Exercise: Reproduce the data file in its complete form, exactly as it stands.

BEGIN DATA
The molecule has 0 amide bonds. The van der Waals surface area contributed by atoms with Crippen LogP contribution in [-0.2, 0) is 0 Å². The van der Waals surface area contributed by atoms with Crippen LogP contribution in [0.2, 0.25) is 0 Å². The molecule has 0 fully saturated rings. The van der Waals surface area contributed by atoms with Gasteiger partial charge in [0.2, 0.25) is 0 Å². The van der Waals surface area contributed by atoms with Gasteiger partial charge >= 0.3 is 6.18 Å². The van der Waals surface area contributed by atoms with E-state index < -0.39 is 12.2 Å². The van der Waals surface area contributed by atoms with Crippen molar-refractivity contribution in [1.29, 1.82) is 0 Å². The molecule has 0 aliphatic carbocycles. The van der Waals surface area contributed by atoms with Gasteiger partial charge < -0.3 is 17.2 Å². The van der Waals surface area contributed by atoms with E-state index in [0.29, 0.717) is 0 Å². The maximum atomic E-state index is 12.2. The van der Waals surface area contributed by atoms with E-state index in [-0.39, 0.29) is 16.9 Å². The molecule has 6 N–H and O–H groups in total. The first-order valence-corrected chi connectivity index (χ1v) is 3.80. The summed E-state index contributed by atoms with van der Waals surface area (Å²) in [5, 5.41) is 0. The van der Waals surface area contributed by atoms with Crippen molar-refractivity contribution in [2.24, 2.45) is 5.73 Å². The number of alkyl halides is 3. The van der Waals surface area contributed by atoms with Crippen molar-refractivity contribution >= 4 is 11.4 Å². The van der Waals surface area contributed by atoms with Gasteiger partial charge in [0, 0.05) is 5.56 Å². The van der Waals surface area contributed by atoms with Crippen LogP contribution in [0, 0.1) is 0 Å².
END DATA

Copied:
The molecule has 0 amide bonds. The van der Waals surface area contributed by atoms with Crippen LogP contribution in [-0.2, 0) is 0 Å². The van der Waals surface area contributed by atoms with Crippen LogP contribution in [0.2, 0.25) is 0 Å². The molecule has 0 fully saturated rings. The van der Waals surface area contributed by atoms with Gasteiger partial charge in [0.2, 0.25) is 0 Å². The van der Waals surface area contributed by atoms with Gasteiger partial charge >= 0.3 is 6.18 Å². The van der Waals surface area contributed by atoms with E-state index < -0.39 is 12.2 Å². The van der Waals surface area contributed by atoms with Crippen molar-refractivity contribution in [1.29, 1.82) is 0 Å². The molecule has 0 aliphatic carbocycles. The van der Waals surface area contributed by atoms with Gasteiger partial charge < -0.3 is 17.2 Å². The van der Waals surface area contributed by atoms with E-state index in [0.29, 0.717) is 0 Å². The maximum atomic E-state index is 12.2. The van der Waals surface area contributed by atoms with E-state index in [-0.39, 0.29) is 16.9 Å². The molecule has 6 N–H and O–H groups in total. The first-order valence-corrected chi connectivity index (χ1v) is 3.80. The summed E-state index contributed by atoms with van der Waals surface area (Å²) in [5, 5.41) is 0. The van der Waals surface area contributed by atoms with Crippen molar-refractivity contribution in [2.24, 2.45) is 5.73 Å². The number of alkyl halides is 3. The van der Waals surface area contributed by atoms with Crippen molar-refractivity contribution >= 4 is 11.4 Å². The van der Waals surface area contributed by atoms with Gasteiger partial charge in [0, 0.05) is 5.56 Å². The van der Waals surface area contributed by atoms with Crippen LogP contribution in [0, 0.1) is 0 Å².